BudgetBeast Charts


It’s complicated. And always controversial. The state operating budget is the annual spending plan for state government. It allocates limited resources among a bevy of public services and obligations. Each spring the governor and the Legislature work on a budget for the fiscal year that begins on July 1. By law, the state’s annual spending is not supposed to exceed the state’s annual revenue, although creative methods sometimes warp these limitations.

Forty-five days before the regular spring legislative session, the governor’s office, working with the commissioner of administration and the executive agencies, presents a budget plan for the upcoming fiscal year. This plan reflects the policies and priorities of the governor, who attempts to bend the will and resolve of the Legislature to agree. The House Appropriations Committee holds hearing and eventually crafts its own version of the state budget, the main portion of which is contained in legislation called House Bill 1. The budget then moves onto the House floor and eventually to the Senate Finance Committee and the full Senate. Both chambers must agree on a budget plan for it to pass, and the governor has line-item veto powers.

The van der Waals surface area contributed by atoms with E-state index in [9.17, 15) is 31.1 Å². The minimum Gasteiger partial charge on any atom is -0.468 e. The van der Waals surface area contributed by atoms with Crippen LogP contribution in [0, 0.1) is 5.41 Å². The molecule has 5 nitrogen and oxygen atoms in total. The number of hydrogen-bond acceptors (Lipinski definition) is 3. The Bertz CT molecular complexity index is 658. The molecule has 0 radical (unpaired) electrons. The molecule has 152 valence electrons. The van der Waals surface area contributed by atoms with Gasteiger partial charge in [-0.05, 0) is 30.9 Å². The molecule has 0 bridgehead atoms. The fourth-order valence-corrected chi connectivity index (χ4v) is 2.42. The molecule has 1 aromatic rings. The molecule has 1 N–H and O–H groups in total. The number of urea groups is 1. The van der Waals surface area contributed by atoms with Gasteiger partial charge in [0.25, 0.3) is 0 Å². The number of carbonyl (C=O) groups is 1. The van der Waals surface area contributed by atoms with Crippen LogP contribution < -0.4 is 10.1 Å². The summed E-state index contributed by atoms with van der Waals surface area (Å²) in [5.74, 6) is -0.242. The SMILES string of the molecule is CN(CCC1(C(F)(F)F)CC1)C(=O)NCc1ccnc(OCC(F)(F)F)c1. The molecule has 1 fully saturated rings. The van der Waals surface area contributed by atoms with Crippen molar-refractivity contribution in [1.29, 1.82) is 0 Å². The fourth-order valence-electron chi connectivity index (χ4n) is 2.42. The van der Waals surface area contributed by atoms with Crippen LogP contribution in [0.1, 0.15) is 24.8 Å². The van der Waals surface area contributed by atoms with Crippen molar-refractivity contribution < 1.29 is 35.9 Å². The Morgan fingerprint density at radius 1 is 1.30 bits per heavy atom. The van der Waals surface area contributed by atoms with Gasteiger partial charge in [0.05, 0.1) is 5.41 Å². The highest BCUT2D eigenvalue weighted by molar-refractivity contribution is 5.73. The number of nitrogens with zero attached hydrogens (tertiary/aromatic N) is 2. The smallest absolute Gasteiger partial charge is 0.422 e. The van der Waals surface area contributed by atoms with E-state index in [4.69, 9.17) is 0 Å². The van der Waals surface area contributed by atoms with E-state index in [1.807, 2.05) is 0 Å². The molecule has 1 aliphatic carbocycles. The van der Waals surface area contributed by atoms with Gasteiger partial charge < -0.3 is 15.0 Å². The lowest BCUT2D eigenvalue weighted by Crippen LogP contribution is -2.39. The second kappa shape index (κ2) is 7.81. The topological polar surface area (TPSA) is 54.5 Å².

There are many types of financial figures in the mosaic of state budgeting. Two are of central importance. The most obvious is the budget based on total state funding, which is supported by state taxes and fees, federal dollars, college tuition and other resources. Each year’s budget contains a spending amount from the state general fund, which depends on state taxes. Both figures are useful measures. The general fund is basically the state’s revenue minus dedicated spending, such as fuel taxes for the transportation trust fund and other special fees and college tuition. The state’s general fund provides the critical dollars for K-12 education, direct support to colleges and matches for federal health care money. Many of the core operations of the state – such as elections, social services, prisons, general government, the courts and the Legislature – depend on the state general fund.

The Public Affairs Research Council (PAR) is a private, nonprofit, non-partisan public policy research organization focused on pointing the way toward a more efficient, effective, transparent and accountable Louisiana government. Founded in 1950, PAR is a 501(c)(3) tax-exempt organization supported by foundation and corporate grants and individual donations.